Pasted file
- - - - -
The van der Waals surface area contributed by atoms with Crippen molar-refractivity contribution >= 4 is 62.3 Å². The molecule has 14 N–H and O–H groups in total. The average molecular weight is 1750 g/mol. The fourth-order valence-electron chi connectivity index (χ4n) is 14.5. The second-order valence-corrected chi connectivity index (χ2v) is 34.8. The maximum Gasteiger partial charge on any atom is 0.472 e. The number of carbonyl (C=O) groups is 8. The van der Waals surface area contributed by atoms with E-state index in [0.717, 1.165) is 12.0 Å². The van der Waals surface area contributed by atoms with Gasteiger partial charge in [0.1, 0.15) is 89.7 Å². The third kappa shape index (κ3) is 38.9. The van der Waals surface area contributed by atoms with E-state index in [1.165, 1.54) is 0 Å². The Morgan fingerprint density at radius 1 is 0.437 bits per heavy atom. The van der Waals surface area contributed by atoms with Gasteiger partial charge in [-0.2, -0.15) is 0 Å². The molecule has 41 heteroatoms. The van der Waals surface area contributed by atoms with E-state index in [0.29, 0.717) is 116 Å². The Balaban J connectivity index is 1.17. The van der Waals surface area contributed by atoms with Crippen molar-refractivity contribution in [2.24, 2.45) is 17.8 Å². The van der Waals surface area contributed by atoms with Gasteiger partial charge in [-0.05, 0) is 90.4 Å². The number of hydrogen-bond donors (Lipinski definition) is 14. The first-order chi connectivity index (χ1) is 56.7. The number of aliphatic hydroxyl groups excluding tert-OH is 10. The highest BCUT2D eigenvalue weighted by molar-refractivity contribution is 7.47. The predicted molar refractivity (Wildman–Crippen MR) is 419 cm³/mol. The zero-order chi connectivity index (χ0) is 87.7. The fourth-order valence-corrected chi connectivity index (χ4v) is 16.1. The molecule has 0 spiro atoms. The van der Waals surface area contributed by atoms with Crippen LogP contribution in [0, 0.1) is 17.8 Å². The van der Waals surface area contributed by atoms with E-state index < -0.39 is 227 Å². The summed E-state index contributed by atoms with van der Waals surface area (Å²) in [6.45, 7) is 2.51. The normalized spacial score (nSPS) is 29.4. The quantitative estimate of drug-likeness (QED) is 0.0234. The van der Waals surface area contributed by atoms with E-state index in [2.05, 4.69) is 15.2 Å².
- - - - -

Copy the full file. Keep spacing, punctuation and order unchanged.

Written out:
The van der Waals surface area contributed by atoms with Crippen molar-refractivity contribution >= 4 is 62.3 Å². The molecule has 14 N–H and O–H groups in total. The average molecular weight is 1750 g/mol. The fourth-order valence-electron chi connectivity index (χ4n) is 14.5. The second-order valence-corrected chi connectivity index (χ2v) is 34.8. The maximum Gasteiger partial charge on any atom is 0.472 e. The number of carbonyl (C=O) groups is 8. The van der Waals surface area contributed by atoms with E-state index in [0.717, 1.165) is 12.0 Å². The van der Waals surface area contributed by atoms with Gasteiger partial charge in [0.1, 0.15) is 89.7 Å². The third kappa shape index (κ3) is 38.9. The van der Waals surface area contributed by atoms with E-state index in [1.165, 1.54) is 0 Å². The Morgan fingerprint density at radius 1 is 0.437 bits per heavy atom. The van der Waals surface area contributed by atoms with Gasteiger partial charge in [-0.2, -0.15) is 0 Å². The molecule has 41 heteroatoms. The van der Waals surface area contributed by atoms with E-state index in [0.29, 0.717) is 116 Å². The Balaban J connectivity index is 1.17. The van der Waals surface area contributed by atoms with Crippen molar-refractivity contribution in [2.24, 2.45) is 17.8 Å². The van der Waals surface area contributed by atoms with Gasteiger partial charge in [-0.05, 0) is 90.4 Å². The number of hydrogen-bond donors (Lipinski definition) is 14. The first-order chi connectivity index (χ1) is 56.7. The number of aliphatic hydroxyl groups excluding tert-OH is 10. The highest BCUT2D eigenvalue weighted by molar-refractivity contribution is 7.47. The predicted molar refractivity (Wildman–Crippen MR) is 419 cm³/mol. The zero-order chi connectivity index (χ0) is 87.7. The fourth-order valence-corrected chi connectivity index (χ4v) is 16.1. The molecule has 0 spiro atoms. The van der Waals surface area contributed by atoms with Crippen LogP contribution in [0, 0.1) is 17.8 Å². The van der Waals surface area contributed by atoms with E-state index < -0.39 is 227 Å². The summed E-state index contributed by atoms with van der Waals surface area (Å²) in [6.45, 7) is 2.51. The normalized spacial score (nSPS) is 29.4. The quantitative estimate of drug-likeness (QED) is 0.0234. The van der Waals surface area contributed by atoms with E-state index in [2.05, 4.69) is 15.2 Å².